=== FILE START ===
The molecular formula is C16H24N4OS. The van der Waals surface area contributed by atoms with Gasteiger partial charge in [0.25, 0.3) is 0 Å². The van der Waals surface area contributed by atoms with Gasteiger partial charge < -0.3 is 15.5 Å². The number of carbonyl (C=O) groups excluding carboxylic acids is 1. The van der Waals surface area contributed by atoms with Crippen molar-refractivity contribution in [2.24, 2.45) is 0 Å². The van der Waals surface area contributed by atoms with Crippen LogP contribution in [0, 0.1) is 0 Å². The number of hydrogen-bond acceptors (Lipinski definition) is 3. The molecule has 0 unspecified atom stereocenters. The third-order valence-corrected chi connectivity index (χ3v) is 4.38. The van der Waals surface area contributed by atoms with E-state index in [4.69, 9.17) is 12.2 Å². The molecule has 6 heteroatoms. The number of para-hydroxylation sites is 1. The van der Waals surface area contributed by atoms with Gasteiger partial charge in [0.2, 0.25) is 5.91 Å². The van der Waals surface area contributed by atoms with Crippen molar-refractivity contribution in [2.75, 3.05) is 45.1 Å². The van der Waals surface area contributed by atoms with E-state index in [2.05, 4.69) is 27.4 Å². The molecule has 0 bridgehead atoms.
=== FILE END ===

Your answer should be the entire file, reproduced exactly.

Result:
The molecular formula is C16H24N4OS. The van der Waals surface area contributed by atoms with Gasteiger partial charge in [0.25, 0.3) is 0 Å². The van der Waals surface area contributed by atoms with Gasteiger partial charge < -0.3 is 15.5 Å². The number of carbonyl (C=O) groups excluding carboxylic acids is 1. The van der Waals surface area contributed by atoms with Crippen molar-refractivity contribution in [2.24, 2.45) is 0 Å². The van der Waals surface area contributed by atoms with Crippen LogP contribution in [0, 0.1) is 0 Å². The number of hydrogen-bond acceptors (Lipinski definition) is 3. The molecule has 0 unspecified atom stereocenters. The third-order valence-corrected chi connectivity index (χ3v) is 4.38. The van der Waals surface area contributed by atoms with E-state index in [4.69, 9.17) is 12.2 Å². The molecule has 6 heteroatoms. The number of para-hydroxylation sites is 1. The van der Waals surface area contributed by atoms with Gasteiger partial charge in [0.2, 0.25) is 5.91 Å². The van der Waals surface area contributed by atoms with Crippen molar-refractivity contribution in [2.75, 3.05) is 45.1 Å². The van der Waals surface area contributed by atoms with E-state index in [2.05, 4.69) is 27.4 Å². The molecule has 0 bridgehead atoms.